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Survival story needs happy ending

The technology exists to try to give Winter the dolphin a prosthetic tail. The $100,000 funding does not.

Published September 3, 2006

[Times photo: Carrie Pratt]
Winter, a bottlenose dolphin, left, swims with Panama, another dolphin, at the Clearwater Marine Aquarium on Tuesday. Winter was found last December, entangled in a crab trap near Cape Canaveral. She lost her tail because of injuries caused by getting snared by the trap. Winter has been at the aquarium ever since her rescue. Panama has become a sort of surrogate mother to Winter.

CLEARWATER - Winter has been through a lot, but like dolphins everywhere, she keeps on smiling.

She waves and whistles and "cleans up her room," as her caretakers say, putting her toys away on request.

Not bad for a baby dolphin with no tail.

Winter, an Atlantic bottlenose dolphin, has lived at the Clearwater Marine Aquarium since last year.

The dolphin, then about 1 month old, was found in December near Cape Canaveral having been hopelessly tangled, all alone, in a blue crab trap for about 36 hours.

The lines were wound so tightly around her body, the blood supply to her tail flukes was stopped and they fell off after she was rescued.

The ordeal also injured part of her peduncle, or tail shaft.

When she arrived at the aquarium by ambulance, she required 24-hour-a-day care at first with volunteers supporting her body in a small pool, soothing her and feeding her through a tube. After she gained strength and weight, she was bottle-fed and her stump was rubbed once a day with an antibiotic to prevent infection.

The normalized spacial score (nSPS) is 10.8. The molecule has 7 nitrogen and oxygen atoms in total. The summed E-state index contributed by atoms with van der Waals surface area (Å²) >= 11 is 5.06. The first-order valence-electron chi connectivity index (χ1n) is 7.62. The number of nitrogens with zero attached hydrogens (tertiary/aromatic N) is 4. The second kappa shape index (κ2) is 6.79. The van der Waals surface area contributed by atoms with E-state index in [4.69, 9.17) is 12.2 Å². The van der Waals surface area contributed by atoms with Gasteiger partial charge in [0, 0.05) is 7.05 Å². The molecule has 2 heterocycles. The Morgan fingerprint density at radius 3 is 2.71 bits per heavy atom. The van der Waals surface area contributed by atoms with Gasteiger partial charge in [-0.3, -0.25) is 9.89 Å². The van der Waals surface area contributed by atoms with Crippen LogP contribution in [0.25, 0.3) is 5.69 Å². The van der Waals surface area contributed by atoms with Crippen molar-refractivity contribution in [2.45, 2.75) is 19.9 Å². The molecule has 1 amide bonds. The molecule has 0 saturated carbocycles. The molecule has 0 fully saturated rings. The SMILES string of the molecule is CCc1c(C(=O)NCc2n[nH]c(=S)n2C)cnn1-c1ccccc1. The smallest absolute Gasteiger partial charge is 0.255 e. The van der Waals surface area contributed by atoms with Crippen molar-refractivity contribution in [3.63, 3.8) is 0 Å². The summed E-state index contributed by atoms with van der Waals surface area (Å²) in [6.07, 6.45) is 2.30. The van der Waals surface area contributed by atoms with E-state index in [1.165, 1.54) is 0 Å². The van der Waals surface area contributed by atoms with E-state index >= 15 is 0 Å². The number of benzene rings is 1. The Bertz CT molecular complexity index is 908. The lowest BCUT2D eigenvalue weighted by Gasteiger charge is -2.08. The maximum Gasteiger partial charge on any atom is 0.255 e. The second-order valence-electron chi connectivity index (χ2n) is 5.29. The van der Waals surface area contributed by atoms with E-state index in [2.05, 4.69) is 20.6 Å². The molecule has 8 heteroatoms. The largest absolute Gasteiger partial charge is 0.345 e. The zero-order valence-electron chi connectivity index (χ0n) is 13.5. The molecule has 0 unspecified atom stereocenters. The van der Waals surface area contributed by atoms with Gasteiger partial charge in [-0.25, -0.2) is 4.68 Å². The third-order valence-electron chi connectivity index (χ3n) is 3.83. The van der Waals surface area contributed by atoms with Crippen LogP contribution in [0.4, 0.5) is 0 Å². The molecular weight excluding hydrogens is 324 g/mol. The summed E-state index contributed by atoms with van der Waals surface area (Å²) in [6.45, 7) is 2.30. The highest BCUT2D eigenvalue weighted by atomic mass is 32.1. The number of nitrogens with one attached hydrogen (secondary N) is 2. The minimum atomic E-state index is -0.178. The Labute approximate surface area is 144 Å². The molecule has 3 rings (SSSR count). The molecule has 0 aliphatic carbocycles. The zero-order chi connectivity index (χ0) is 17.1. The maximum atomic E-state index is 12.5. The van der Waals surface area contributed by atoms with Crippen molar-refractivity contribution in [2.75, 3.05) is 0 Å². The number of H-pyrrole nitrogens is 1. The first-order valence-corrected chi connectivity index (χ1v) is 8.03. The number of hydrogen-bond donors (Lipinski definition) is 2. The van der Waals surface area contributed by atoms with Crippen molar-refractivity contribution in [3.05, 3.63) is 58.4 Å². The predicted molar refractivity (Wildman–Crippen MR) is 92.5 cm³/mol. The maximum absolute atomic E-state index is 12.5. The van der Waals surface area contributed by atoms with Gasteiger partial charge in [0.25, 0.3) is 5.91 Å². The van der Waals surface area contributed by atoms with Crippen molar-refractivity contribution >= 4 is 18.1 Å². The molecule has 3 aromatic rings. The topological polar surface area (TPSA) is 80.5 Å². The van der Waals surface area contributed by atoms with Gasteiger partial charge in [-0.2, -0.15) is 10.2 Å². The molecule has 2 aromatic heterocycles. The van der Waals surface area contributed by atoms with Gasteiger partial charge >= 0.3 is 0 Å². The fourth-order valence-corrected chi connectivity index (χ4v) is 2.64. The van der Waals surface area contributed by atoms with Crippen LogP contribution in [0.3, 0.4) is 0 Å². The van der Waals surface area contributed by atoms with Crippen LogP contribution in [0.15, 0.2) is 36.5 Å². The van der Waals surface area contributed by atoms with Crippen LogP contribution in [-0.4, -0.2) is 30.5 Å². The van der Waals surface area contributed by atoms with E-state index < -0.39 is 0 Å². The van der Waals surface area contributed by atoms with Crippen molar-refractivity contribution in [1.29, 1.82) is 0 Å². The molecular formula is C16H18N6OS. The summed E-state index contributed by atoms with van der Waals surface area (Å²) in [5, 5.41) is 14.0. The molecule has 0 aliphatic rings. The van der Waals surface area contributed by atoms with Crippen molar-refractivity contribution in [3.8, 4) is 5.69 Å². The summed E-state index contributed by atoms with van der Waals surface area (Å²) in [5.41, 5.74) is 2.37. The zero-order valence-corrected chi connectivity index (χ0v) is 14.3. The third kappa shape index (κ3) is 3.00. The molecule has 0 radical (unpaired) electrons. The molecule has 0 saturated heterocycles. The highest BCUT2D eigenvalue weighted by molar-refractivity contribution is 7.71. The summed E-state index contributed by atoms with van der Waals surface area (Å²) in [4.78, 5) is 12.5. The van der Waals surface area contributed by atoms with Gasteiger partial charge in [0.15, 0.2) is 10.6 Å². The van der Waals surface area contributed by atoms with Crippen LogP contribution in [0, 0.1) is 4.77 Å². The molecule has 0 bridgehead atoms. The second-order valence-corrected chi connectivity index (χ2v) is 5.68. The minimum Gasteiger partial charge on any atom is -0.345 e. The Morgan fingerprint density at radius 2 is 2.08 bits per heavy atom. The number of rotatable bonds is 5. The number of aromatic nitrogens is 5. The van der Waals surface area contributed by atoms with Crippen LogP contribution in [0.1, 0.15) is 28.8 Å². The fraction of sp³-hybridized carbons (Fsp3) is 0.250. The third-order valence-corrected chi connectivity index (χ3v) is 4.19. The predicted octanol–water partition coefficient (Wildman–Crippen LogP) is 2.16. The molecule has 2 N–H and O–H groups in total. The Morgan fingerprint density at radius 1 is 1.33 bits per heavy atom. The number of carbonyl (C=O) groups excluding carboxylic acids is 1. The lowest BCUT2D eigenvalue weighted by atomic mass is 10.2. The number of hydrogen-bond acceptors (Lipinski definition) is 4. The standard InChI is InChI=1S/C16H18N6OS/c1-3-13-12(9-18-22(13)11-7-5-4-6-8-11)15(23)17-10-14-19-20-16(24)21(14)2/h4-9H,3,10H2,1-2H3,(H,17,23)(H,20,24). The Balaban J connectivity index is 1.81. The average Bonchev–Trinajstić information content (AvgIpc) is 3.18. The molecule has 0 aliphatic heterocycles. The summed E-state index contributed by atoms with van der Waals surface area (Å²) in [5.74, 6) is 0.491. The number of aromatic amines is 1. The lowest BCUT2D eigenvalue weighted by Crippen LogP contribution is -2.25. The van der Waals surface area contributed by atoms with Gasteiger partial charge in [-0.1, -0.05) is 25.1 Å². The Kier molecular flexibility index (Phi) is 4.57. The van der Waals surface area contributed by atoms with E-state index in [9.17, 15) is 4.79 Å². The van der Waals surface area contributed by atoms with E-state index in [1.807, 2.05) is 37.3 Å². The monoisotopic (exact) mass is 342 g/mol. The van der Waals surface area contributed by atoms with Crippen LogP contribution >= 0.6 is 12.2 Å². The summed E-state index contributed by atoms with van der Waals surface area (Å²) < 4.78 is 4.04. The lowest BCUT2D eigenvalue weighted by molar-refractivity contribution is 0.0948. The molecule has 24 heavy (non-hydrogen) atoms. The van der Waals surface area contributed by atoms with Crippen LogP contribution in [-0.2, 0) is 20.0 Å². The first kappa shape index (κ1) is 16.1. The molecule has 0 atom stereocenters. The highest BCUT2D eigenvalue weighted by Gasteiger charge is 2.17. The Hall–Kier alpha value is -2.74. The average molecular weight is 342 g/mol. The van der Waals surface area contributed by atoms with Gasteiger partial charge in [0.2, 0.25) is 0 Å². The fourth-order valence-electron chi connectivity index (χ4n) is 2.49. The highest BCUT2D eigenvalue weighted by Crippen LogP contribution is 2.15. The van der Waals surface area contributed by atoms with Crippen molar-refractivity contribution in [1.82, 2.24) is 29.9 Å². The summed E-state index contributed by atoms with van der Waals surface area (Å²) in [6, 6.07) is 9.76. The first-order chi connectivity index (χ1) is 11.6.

Now, says Dana Zucker, the aquarium's chief operating officer, "she's a maniac."

Zucker has grown fond of the 110-pound, 4-foot-long dolphin, which is about 10 months old, and enjoys her pranks.

"Every morning when I come to work and greet her, she fills her mouth with water and spits it at me," she said. "So every morning by about 7:30 a.m., I smell like dolphin."

But Winter has her limitations. Without tail flukes, she can't propel herself well. She swims differently from other dolphins, going side to side, sort of like a shark, Zucker said. And she may never be able to jump 15 feet out of the water to touch a soccer ball with her snout like an able-bodied dolphin.

Unless she gets a prosthetic tail.

Bridgestone Corp. made such a device for a 500-pound female Japanese bottleneck dolphin named Fuji. It cost $95,000.

So far, the idea of enlisting Bridgestone to try fitting Winter with a similar custom-made prosthetic tail hasn't moved beyond a little preliminary discussion. But Zucker said some local folks are trying to help. One person has made a model, "but a mold has not been made yet," she said.

It would cost about $100,000 for a prosthesis. And Winter would require several of them before she reaches adulthood when she's 15.

There's no doubt Winter has become a star at the aquarium. She has her own line of merchandise, including plush stuffed toy dolphins (without tails, of course), hats, change purses, shirts and key chains.

"She's a prissy princess," Zucker said. "At one time, she would only take a bottle from my husband and not me."

And if she didn't like a certain angle at which a volunteer was holding her bottle, she refused to eat until the volunteer got it right.

Now she's off bottles and on fish.

She eats 8 pounds of herring, squid and other types of fish per day.

But her favorite thing by far is a good belly rub from her trainers.

"She knows she's adorable," volunteer Maryssa Hill said.

Eileen Schulte can be reached at or (727) 445-4153.

[Last modified September 3, 2006, 06:53:06]

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